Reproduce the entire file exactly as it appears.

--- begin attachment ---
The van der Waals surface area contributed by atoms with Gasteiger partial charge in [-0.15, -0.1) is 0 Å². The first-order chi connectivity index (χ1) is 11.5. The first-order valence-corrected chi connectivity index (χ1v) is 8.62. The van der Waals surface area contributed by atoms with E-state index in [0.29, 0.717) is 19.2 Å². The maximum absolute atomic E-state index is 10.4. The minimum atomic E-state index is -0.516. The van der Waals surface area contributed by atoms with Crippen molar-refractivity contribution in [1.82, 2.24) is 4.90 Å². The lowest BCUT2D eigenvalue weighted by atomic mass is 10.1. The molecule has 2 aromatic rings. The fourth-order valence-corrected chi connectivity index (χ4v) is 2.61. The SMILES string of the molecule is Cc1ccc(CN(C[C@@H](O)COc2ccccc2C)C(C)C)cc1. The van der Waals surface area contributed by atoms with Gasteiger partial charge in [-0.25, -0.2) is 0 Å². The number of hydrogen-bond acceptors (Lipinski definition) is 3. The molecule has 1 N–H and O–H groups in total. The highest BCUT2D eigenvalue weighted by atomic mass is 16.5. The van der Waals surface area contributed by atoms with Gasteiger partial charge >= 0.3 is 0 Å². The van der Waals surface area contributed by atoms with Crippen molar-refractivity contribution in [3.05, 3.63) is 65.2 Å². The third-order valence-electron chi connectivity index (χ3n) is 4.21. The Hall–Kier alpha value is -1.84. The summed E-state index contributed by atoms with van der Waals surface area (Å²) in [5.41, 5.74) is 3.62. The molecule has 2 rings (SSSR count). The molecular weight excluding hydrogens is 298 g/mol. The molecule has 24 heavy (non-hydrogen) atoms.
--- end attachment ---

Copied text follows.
The van der Waals surface area contributed by atoms with Gasteiger partial charge in [-0.15, -0.1) is 0 Å². The first-order chi connectivity index (χ1) is 11.5. The first-order valence-corrected chi connectivity index (χ1v) is 8.62. The van der Waals surface area contributed by atoms with E-state index in [0.29, 0.717) is 19.2 Å². The maximum absolute atomic E-state index is 10.4. The minimum atomic E-state index is -0.516. The van der Waals surface area contributed by atoms with Crippen molar-refractivity contribution in [1.82, 2.24) is 4.90 Å². The lowest BCUT2D eigenvalue weighted by atomic mass is 10.1. The molecule has 2 aromatic rings. The fourth-order valence-corrected chi connectivity index (χ4v) is 2.61. The SMILES string of the molecule is Cc1ccc(CN(C[C@@H](O)COc2ccccc2C)C(C)C)cc1. The van der Waals surface area contributed by atoms with Gasteiger partial charge in [-0.25, -0.2) is 0 Å². The number of hydrogen-bond acceptors (Lipinski definition) is 3. The molecule has 1 N–H and O–H groups in total. The highest BCUT2D eigenvalue weighted by atomic mass is 16.5. The van der Waals surface area contributed by atoms with Gasteiger partial charge >= 0.3 is 0 Å². The van der Waals surface area contributed by atoms with Crippen molar-refractivity contribution in [3.05, 3.63) is 65.2 Å². The third-order valence-electron chi connectivity index (χ3n) is 4.21. The Hall–Kier alpha value is -1.84. The summed E-state index contributed by atoms with van der Waals surface area (Å²) in [5.41, 5.74) is 3.62. The molecule has 2 rings (SSSR count). The molecular weight excluding hydrogens is 298 g/mol. The molecule has 24 heavy (non-hydrogen) atoms.